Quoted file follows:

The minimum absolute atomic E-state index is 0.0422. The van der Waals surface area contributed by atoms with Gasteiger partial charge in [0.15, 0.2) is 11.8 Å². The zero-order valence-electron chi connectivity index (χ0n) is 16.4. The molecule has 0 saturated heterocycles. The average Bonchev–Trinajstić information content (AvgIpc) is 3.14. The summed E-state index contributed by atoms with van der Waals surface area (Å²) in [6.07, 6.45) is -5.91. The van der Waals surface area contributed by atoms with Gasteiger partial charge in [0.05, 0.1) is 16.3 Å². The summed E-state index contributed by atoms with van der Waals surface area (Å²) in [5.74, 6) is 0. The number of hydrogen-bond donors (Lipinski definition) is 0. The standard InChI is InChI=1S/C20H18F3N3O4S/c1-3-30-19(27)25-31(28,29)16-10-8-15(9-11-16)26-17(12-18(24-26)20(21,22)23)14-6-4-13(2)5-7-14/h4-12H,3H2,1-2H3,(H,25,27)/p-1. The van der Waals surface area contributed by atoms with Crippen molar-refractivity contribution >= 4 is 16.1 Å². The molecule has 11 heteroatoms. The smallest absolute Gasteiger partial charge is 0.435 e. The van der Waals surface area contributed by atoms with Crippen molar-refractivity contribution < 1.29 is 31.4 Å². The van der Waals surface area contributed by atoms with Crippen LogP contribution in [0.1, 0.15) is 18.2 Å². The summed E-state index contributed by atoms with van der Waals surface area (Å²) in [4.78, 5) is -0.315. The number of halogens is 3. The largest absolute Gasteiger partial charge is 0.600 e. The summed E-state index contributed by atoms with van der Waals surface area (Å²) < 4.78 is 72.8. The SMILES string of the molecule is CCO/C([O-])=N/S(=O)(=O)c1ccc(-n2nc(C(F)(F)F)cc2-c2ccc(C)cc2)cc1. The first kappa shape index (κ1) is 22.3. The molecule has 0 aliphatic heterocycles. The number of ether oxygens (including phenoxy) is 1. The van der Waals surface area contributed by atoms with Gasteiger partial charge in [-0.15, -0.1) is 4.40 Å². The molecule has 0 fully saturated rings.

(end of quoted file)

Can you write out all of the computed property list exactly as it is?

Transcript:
The minimum absolute atomic E-state index is 0.0422. The van der Waals surface area contributed by atoms with Gasteiger partial charge in [0.15, 0.2) is 11.8 Å². The zero-order valence-electron chi connectivity index (χ0n) is 16.4. The molecule has 0 saturated heterocycles. The average Bonchev–Trinajstić information content (AvgIpc) is 3.14. The summed E-state index contributed by atoms with van der Waals surface area (Å²) in [6.07, 6.45) is -5.91. The van der Waals surface area contributed by atoms with Gasteiger partial charge in [0.05, 0.1) is 16.3 Å². The summed E-state index contributed by atoms with van der Waals surface area (Å²) in [5.74, 6) is 0. The number of hydrogen-bond donors (Lipinski definition) is 0. The standard InChI is InChI=1S/C20H18F3N3O4S/c1-3-30-19(27)25-31(28,29)16-10-8-15(9-11-16)26-17(12-18(24-26)20(21,22)23)14-6-4-13(2)5-7-14/h4-12H,3H2,1-2H3,(H,25,27)/p-1. The van der Waals surface area contributed by atoms with Crippen molar-refractivity contribution >= 4 is 16.1 Å². The molecule has 11 heteroatoms. The smallest absolute Gasteiger partial charge is 0.435 e. The van der Waals surface area contributed by atoms with Crippen molar-refractivity contribution < 1.29 is 31.4 Å². The van der Waals surface area contributed by atoms with Crippen LogP contribution in [0.1, 0.15) is 18.2 Å². The summed E-state index contributed by atoms with van der Waals surface area (Å²) in [4.78, 5) is -0.315. The number of halogens is 3. The largest absolute Gasteiger partial charge is 0.600 e. The summed E-state index contributed by atoms with van der Waals surface area (Å²) < 4.78 is 72.8. The SMILES string of the molecule is CCO/C([O-])=N/S(=O)(=O)c1ccc(-n2nc(C(F)(F)F)cc2-c2ccc(C)cc2)cc1. The first kappa shape index (κ1) is 22.3. The molecule has 0 aliphatic heterocycles. The number of ether oxygens (including phenoxy) is 1. The van der Waals surface area contributed by atoms with Gasteiger partial charge in [-0.15, -0.1) is 4.40 Å². The molecule has 0 fully saturated rings.